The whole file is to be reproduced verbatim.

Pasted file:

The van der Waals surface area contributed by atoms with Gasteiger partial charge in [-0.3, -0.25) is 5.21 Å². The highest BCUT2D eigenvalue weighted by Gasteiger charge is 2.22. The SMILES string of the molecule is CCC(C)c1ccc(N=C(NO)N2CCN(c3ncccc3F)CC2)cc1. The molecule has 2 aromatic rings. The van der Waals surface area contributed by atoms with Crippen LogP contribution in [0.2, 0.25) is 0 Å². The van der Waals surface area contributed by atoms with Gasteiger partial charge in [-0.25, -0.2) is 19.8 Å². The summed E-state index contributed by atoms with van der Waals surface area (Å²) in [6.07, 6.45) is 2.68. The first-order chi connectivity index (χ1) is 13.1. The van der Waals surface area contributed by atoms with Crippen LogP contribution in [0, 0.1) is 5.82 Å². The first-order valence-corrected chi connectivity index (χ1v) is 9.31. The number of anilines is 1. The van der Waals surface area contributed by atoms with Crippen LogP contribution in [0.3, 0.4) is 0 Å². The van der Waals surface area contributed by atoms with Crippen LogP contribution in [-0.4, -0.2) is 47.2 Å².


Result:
The van der Waals surface area contributed by atoms with Gasteiger partial charge in [-0.3, -0.25) is 5.21 Å². The highest BCUT2D eigenvalue weighted by Gasteiger charge is 2.22. The SMILES string of the molecule is CCC(C)c1ccc(N=C(NO)N2CCN(c3ncccc3F)CC2)cc1. The molecule has 2 aromatic rings. The van der Waals surface area contributed by atoms with Crippen LogP contribution in [0.2, 0.25) is 0 Å². The van der Waals surface area contributed by atoms with Gasteiger partial charge in [-0.25, -0.2) is 19.8 Å². The summed E-state index contributed by atoms with van der Waals surface area (Å²) in [6.07, 6.45) is 2.68. The first-order chi connectivity index (χ1) is 13.1. The van der Waals surface area contributed by atoms with Crippen LogP contribution in [0, 0.1) is 5.82 Å². The first-order valence-corrected chi connectivity index (χ1v) is 9.31. The number of anilines is 1. The van der Waals surface area contributed by atoms with Crippen LogP contribution in [0.3, 0.4) is 0 Å². The van der Waals surface area contributed by atoms with Crippen LogP contribution in [-0.4, -0.2) is 47.2 Å².